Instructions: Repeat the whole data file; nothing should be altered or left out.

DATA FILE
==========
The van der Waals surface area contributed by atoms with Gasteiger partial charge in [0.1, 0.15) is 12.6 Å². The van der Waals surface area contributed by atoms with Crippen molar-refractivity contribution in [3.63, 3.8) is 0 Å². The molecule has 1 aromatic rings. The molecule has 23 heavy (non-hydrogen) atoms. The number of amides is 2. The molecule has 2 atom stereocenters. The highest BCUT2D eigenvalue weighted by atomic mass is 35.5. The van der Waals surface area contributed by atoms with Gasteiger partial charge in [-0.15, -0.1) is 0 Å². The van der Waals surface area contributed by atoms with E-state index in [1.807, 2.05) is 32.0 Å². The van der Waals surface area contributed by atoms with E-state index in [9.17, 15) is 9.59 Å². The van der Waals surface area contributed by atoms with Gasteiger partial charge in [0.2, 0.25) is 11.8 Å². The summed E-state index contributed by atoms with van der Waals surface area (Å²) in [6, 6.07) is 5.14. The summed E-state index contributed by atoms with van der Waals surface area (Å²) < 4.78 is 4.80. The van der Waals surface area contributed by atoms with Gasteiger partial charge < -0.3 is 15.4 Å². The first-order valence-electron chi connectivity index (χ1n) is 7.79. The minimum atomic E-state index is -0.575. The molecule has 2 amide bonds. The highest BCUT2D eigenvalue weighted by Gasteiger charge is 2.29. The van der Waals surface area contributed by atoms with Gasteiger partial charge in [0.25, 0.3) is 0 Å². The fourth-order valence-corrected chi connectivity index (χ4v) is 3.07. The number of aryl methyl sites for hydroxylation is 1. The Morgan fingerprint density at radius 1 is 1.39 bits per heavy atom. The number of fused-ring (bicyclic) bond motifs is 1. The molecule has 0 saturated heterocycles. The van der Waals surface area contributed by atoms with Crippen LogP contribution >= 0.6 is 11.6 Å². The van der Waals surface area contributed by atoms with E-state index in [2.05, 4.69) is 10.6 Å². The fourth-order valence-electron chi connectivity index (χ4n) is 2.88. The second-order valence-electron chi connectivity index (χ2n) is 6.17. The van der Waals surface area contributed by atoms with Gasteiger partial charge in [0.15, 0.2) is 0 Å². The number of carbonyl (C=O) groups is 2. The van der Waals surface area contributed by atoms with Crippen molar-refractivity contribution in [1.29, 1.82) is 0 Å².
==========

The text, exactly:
The van der Waals surface area contributed by atoms with Gasteiger partial charge in [0.1, 0.15) is 12.6 Å². The van der Waals surface area contributed by atoms with Crippen molar-refractivity contribution in [3.63, 3.8) is 0 Å². The molecule has 1 aromatic rings. The molecule has 23 heavy (non-hydrogen) atoms. The number of amides is 2. The molecule has 2 atom stereocenters. The highest BCUT2D eigenvalue weighted by atomic mass is 35.5. The van der Waals surface area contributed by atoms with Gasteiger partial charge in [-0.15, -0.1) is 0 Å². The van der Waals surface area contributed by atoms with E-state index in [1.807, 2.05) is 32.0 Å². The van der Waals surface area contributed by atoms with E-state index in [9.17, 15) is 9.59 Å². The van der Waals surface area contributed by atoms with Gasteiger partial charge in [0.2, 0.25) is 11.8 Å². The summed E-state index contributed by atoms with van der Waals surface area (Å²) in [6, 6.07) is 5.14. The summed E-state index contributed by atoms with van der Waals surface area (Å²) < 4.78 is 4.80. The van der Waals surface area contributed by atoms with Gasteiger partial charge < -0.3 is 15.4 Å². The first-order valence-electron chi connectivity index (χ1n) is 7.79. The minimum atomic E-state index is -0.575. The molecule has 2 amide bonds. The highest BCUT2D eigenvalue weighted by Gasteiger charge is 2.29. The van der Waals surface area contributed by atoms with Gasteiger partial charge in [0.25, 0.3) is 0 Å². The fourth-order valence-corrected chi connectivity index (χ4v) is 3.07. The number of aryl methyl sites for hydroxylation is 1. The Morgan fingerprint density at radius 1 is 1.39 bits per heavy atom. The number of fused-ring (bicyclic) bond motifs is 1. The molecule has 0 saturated heterocycles. The van der Waals surface area contributed by atoms with Crippen LogP contribution >= 0.6 is 11.6 Å². The van der Waals surface area contributed by atoms with E-state index in [2.05, 4.69) is 10.6 Å². The fourth-order valence-electron chi connectivity index (χ4n) is 2.88. The second-order valence-electron chi connectivity index (χ2n) is 6.17. The van der Waals surface area contributed by atoms with Gasteiger partial charge in [0.15, 0.2) is 0 Å². The number of carbonyl (C=O) groups is 2. The van der Waals surface area contributed by atoms with Crippen molar-refractivity contribution in [1.29, 1.82) is 0 Å².